Today’s Solutions: September 30, 2022

A new app launched in Barcelona is helping the city’s residents deal with scorching temperatures this summer by finding the shadiest and coolest routes for pedestrians.

The pedestrian routing app, called Cool Walks, was first developed at a data visualization contest. Its purpose is to show users a selection of walking routes to take for their intended destinations, featuring choices that are shadier to help people avoid the adverse effects of extreme heat. The user can choose from either the most direct route, or a route that might take a bit longer, but provides more shade from the sun. If the app is set to “vampire mode,” then direct sunlight is avoided at all costs. More information about drinking fountains and places to shelter from the sun is also available on the app.

Cool Walks offers its service through a tool called Lidar that creates accurate (to within 10 cm) high-resolution models of ground elevation, in combination with the data on the sun’s path, so that it can determine where the shade falls at any time of the day.

For now, the app only maps one neighborhood in Barcelona but plans to expand to include more. Developers hope that the research done for the app can help the city protect its citizens and economy and provide information on how to adapt to extreme heat.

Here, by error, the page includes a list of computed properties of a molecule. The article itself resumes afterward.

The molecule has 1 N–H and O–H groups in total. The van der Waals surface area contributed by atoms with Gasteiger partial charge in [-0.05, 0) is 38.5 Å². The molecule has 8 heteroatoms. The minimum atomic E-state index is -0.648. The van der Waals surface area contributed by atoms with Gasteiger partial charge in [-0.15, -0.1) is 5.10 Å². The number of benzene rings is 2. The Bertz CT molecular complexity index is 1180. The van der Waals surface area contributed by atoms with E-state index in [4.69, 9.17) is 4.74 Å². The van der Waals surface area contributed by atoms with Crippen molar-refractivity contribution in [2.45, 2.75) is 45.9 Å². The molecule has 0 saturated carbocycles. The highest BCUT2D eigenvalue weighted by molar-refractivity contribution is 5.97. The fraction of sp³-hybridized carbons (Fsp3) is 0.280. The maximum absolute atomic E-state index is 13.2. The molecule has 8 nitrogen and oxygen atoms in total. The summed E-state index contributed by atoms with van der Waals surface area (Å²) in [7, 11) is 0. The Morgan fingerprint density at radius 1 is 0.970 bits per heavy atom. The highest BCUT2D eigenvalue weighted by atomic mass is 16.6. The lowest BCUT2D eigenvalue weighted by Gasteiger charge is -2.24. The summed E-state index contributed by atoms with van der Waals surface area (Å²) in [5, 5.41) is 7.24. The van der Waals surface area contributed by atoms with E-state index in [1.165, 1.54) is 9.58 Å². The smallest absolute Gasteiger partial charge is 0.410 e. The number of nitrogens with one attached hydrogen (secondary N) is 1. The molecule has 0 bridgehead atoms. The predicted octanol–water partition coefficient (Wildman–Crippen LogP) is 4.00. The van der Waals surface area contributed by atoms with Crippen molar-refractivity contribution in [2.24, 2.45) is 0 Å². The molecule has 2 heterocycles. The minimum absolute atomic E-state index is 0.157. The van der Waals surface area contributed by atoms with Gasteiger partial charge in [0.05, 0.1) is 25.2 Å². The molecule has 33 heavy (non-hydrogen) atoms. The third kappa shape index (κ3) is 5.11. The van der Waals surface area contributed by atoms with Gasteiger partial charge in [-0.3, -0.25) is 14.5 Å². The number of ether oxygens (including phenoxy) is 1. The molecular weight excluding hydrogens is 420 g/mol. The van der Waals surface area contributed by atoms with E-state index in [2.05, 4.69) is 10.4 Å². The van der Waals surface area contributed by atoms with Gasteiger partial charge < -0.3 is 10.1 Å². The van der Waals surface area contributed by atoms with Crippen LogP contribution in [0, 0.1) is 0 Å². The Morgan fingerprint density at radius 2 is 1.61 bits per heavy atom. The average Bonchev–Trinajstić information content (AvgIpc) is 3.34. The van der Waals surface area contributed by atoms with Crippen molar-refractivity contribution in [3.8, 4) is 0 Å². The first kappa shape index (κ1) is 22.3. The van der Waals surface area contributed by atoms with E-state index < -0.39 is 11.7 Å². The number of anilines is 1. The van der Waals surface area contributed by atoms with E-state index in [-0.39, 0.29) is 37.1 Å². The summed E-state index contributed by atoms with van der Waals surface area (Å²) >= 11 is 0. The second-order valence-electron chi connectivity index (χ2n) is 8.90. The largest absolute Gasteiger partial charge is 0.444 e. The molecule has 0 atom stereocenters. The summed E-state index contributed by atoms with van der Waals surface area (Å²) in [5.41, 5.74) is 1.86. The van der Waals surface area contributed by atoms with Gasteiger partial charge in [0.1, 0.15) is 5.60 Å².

Heatwaves are the leading climate risk-associated cause of death. Extreme heat in urban areas can cause mortality increases of up to 14 percent, lowers overall productivity, and damages infrastructure. Plus, heat-trapping surfaces that are common in urban areas, like concrete and tarmac, practically turn cities into ovens. Evidently, it will take much more than the introduction of an app (no matter how cool) to help us tackle climate change.

Jon Burke, a councilor for Hackney in London and the man behind a massive expansion of tree planting in the borough, said: “I think we should view this particular kind of app as an interim measure to reduce the impacts of extreme heat… while cities rapidly invest in urban canopy cover and broader green infrastructure.”

Barcelona is on board with adding more green space and trees to mitigate the effects of global heating. The city has a 20-year tree master plan in place that seeks to boost its current percentage of land covered by trees from 25 percent to 30 percent.

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